So - I am not very happy about this turn of events. The only good news is that I have a friend from college who always said his goal was to be a neurosurgeon at the Mayo Clinic. It turns out that he worked hard and is a neurosurgeon at the Mayo Clinic - and his specialty is complex spine surgery.

The kind of spine surgery that I will need is most likely the kind where they open up the back of your neck, take the back of the spine off, and rebuild it with metal and bone grafts to give the nerves and the spinal cord more room. Recovery will probably require a "halo" - a steel ring literally bolted to your skull and attached to rods that rest on a harness that goes around your shoulders - to keep the neck immobilized while the bones heal.

I have my appointment in a few weeks. I really understand the kinds of concerns that my patients have - not only about success of surgery, risks of complications (paralysis, infection) - but also the more practical things like taking leave from work, making sure my disability insurance will cover me if I am out for a number of months, etc. There are lots of unknowns. It is also depressing to be "relatively young" and to feel like your body is failing.



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8221281 tn?1397570972
by Pantx, Apr 26, 2014
I am 34 years old boring with COA syndrome. I spend over half of my life in a milwawkee brace. I have uniteral fusions of c1-c4 with varying degrees of foraminal stenosis. Spinal stenosis beginning at c6 I have levoscoliosis an secondary lumbar scoliosis. Hemifacial mirosomia, torticollic muscles.2 disks that are screwed up, stenosis in lower spine and thoracic. Fear familiar with Lhermites :)  to add to the joke I developed systemic lupus erythamotus. I really hope you get pain relief and appreciate you shedding light on the hell of chronic pain. I go have bladder and other secondary issues to the stenosis.  I rarely ask for painkillers so when I walk into a clinic to ask for the drug I know that works because I'm having lupus flare for two weeks and was accused of drug seeking. The nurse argued with the doc and he kept saying I was too young to have lupus and I didn't  have a butterfly rash. until finally I just started crying and everyone got quit. I found myself thinking bad thoughts, I said fine. I will forget the pain relief but first I wants you to type verbatim the values from the labs the nurse is holding.  I asked the doc to note in my chart my lab resorts verbatim I had done 4 days prior. Then he realized why the nurse was trying to get him to calm down. My ESR was 232. He finally took my bp which was 180/110.  My pulse was 162 He had an ambulance there and it wasn't much later I fount myself in cvivu. Lupus vasculitis and joint pain. Had to have a bypass to get around a subclavian thrombosis and deal with cardiac Lupis too. I was hoping at first I wouldn't survive the week until someone finally helped me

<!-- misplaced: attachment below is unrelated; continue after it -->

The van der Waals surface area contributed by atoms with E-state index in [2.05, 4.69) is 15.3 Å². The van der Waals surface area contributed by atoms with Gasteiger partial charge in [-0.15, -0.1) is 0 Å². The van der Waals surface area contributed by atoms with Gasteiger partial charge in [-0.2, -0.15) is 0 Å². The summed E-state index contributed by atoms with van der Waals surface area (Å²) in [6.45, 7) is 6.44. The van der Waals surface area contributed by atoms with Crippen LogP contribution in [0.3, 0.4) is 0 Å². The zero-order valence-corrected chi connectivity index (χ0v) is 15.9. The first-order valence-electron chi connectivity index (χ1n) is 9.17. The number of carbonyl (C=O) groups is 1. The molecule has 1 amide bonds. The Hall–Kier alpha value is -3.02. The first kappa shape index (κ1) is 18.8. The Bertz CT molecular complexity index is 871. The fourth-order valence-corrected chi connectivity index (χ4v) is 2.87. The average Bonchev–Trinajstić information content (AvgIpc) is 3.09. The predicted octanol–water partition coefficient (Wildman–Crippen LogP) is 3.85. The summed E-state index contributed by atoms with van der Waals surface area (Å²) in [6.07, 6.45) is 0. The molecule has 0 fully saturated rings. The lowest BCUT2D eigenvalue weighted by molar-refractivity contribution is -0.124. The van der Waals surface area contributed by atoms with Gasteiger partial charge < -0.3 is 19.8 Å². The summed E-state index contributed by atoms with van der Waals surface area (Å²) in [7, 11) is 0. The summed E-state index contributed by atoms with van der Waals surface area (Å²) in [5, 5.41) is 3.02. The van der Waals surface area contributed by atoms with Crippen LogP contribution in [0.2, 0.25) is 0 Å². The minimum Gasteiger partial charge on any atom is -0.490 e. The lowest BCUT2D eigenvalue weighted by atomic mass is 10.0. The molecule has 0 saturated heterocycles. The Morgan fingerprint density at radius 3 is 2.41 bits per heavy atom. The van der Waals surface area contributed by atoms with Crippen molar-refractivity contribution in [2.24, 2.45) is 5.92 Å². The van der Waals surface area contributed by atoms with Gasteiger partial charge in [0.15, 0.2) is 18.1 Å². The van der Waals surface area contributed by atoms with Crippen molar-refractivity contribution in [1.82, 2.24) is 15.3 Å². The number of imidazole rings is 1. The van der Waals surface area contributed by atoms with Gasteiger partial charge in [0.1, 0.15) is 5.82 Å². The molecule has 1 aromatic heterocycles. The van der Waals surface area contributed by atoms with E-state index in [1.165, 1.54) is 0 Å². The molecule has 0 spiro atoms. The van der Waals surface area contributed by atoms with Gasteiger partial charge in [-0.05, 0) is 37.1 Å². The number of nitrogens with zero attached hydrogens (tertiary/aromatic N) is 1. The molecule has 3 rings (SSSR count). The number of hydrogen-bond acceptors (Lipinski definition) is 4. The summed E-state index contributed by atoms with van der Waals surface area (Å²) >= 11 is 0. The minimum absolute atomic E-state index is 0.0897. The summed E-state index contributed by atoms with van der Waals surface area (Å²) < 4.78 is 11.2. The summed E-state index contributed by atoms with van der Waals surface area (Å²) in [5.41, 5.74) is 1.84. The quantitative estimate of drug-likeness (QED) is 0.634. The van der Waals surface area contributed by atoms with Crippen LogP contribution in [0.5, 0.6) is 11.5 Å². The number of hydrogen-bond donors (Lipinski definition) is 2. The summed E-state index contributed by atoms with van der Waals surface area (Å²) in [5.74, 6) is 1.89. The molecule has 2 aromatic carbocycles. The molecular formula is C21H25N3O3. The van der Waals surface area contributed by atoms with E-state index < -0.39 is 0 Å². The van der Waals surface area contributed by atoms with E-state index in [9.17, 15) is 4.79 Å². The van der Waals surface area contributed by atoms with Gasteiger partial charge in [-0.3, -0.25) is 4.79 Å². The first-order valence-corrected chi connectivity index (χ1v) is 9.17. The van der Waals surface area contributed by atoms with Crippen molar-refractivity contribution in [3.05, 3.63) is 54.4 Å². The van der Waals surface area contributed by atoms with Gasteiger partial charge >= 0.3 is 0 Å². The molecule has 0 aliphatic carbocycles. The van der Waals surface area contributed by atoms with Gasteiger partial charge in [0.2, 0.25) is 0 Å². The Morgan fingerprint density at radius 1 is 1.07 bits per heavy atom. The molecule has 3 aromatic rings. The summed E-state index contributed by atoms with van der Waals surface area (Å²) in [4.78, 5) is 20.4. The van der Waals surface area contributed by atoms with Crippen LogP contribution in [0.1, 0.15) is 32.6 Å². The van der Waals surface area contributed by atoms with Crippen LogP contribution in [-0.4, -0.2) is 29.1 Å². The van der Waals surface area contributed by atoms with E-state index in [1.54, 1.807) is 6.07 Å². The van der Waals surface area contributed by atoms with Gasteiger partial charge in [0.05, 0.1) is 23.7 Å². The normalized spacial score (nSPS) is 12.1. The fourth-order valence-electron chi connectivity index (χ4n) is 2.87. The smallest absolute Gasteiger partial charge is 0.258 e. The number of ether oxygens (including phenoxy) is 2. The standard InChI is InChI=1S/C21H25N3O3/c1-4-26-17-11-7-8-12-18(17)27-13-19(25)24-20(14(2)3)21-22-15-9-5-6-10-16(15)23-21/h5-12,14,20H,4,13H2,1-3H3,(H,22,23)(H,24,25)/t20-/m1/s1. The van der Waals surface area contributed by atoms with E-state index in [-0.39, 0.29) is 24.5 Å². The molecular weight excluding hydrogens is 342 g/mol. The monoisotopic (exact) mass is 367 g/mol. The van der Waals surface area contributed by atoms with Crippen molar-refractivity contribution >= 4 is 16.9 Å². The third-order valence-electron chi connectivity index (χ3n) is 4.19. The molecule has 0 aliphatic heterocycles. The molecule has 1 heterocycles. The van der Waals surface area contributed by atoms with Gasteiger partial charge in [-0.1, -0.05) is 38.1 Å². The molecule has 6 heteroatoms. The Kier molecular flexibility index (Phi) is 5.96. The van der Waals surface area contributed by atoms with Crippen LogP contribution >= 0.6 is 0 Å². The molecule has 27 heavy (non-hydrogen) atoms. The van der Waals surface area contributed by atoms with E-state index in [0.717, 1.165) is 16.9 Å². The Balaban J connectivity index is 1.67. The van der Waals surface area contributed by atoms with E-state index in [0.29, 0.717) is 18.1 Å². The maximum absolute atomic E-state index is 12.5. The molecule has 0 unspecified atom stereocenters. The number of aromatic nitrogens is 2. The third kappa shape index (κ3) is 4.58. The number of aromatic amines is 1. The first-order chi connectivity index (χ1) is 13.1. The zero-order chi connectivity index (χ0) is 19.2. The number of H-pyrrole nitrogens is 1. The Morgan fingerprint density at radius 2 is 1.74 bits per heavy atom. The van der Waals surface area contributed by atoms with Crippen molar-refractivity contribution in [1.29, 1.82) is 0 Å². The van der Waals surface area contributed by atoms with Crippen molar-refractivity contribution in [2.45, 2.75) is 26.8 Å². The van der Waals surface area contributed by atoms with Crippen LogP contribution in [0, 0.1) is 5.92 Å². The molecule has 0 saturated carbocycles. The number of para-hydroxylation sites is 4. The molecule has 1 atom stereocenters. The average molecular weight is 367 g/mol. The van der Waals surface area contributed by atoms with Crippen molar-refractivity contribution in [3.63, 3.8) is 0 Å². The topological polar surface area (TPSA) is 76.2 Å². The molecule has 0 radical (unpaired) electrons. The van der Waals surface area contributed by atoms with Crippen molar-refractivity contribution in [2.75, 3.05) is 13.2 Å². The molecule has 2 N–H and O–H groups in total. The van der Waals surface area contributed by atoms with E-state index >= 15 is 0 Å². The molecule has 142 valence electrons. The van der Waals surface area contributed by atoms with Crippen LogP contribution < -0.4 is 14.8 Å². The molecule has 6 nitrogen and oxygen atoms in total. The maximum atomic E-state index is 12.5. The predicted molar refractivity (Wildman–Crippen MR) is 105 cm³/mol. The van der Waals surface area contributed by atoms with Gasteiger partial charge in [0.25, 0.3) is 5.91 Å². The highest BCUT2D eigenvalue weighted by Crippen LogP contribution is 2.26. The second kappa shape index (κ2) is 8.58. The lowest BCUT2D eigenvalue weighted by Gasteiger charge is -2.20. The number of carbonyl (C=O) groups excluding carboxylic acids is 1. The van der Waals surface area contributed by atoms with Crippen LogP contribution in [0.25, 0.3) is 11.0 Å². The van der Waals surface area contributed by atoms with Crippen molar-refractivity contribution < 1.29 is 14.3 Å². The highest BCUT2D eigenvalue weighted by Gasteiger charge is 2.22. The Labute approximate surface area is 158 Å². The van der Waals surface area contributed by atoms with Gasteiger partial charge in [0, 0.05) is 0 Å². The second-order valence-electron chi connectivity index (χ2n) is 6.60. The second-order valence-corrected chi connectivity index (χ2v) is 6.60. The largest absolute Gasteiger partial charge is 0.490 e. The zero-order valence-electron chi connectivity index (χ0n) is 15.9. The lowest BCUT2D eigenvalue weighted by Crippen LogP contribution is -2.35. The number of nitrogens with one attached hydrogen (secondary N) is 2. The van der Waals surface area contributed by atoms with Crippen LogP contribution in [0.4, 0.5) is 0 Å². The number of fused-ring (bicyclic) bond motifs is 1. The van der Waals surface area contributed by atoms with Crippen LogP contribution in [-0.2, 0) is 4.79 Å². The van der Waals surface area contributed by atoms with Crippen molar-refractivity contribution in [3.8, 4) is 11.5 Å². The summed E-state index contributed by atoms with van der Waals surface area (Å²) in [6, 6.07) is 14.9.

8221281 tn?1397570972
by Pantx, Apr 27, 2014
Gah! Sorry for the typos. Was typing from an iphone and can't always tell when its autocorrecting the font is small on that thing

Avatar universal
by patrickdolan33, Aug 27, 2014
Totally understand l2-l5 l3is gone has been for five years fell hard playing basket ball left side spinal stenosis levoscolois which they said is what causes blood pres to double ten times i now have head of ortho trauma at. Bw he wants me to see nerulogy i also have c1c2 three times have not been able to walk or even sit up right now can't walk if not for family I've already would have jumped in front of train at first was on strong pain meds was still in tears still on narc not as strong if u don't have chronic pain u would never understand it i never knew what i know now

Avatar universal
by glock19gary, May 04, 2015
I hear and feel all your pains, I pray daily just for God to take me out of this body. It needs to return to the dust. This life is not fun at all when your in pain every minute of every day. Sleep is the best part of my day when that happens. I'm ready to go home to The Father Creator. Amen